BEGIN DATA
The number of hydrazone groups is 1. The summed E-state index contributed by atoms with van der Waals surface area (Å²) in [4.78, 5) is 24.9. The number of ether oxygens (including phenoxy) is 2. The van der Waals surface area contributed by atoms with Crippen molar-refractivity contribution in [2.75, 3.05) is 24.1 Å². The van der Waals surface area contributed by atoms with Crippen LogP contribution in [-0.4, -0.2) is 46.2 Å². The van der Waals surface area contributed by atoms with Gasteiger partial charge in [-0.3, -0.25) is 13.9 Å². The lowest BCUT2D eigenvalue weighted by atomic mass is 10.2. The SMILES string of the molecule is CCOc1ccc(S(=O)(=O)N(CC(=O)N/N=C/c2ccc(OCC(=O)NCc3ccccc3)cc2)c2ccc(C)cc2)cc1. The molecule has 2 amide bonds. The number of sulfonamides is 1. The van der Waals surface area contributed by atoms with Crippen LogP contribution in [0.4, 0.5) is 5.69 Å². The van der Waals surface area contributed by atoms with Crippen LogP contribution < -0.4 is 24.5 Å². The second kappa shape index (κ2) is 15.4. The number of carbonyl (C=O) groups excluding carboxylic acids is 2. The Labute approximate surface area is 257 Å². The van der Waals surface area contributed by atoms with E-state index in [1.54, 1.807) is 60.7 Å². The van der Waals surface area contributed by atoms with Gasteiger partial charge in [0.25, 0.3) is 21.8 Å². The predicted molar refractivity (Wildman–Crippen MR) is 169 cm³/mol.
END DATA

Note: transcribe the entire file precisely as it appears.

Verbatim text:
The number of hydrazone groups is 1. The summed E-state index contributed by atoms with van der Waals surface area (Å²) in [4.78, 5) is 24.9. The number of ether oxygens (including phenoxy) is 2. The van der Waals surface area contributed by atoms with Crippen molar-refractivity contribution in [2.75, 3.05) is 24.1 Å². The van der Waals surface area contributed by atoms with Crippen LogP contribution in [-0.4, -0.2) is 46.2 Å². The van der Waals surface area contributed by atoms with Gasteiger partial charge in [-0.3, -0.25) is 13.9 Å². The lowest BCUT2D eigenvalue weighted by atomic mass is 10.2. The SMILES string of the molecule is CCOc1ccc(S(=O)(=O)N(CC(=O)N/N=C/c2ccc(OCC(=O)NCc3ccccc3)cc2)c2ccc(C)cc2)cc1. The molecule has 2 amide bonds. The number of sulfonamides is 1. The van der Waals surface area contributed by atoms with Crippen LogP contribution in [0.4, 0.5) is 5.69 Å². The van der Waals surface area contributed by atoms with Crippen LogP contribution < -0.4 is 24.5 Å². The second kappa shape index (κ2) is 15.4. The number of carbonyl (C=O) groups excluding carboxylic acids is 2. The Labute approximate surface area is 257 Å². The van der Waals surface area contributed by atoms with E-state index in [1.54, 1.807) is 60.7 Å². The van der Waals surface area contributed by atoms with Gasteiger partial charge in [0.25, 0.3) is 21.8 Å². The predicted molar refractivity (Wildman–Crippen MR) is 169 cm³/mol.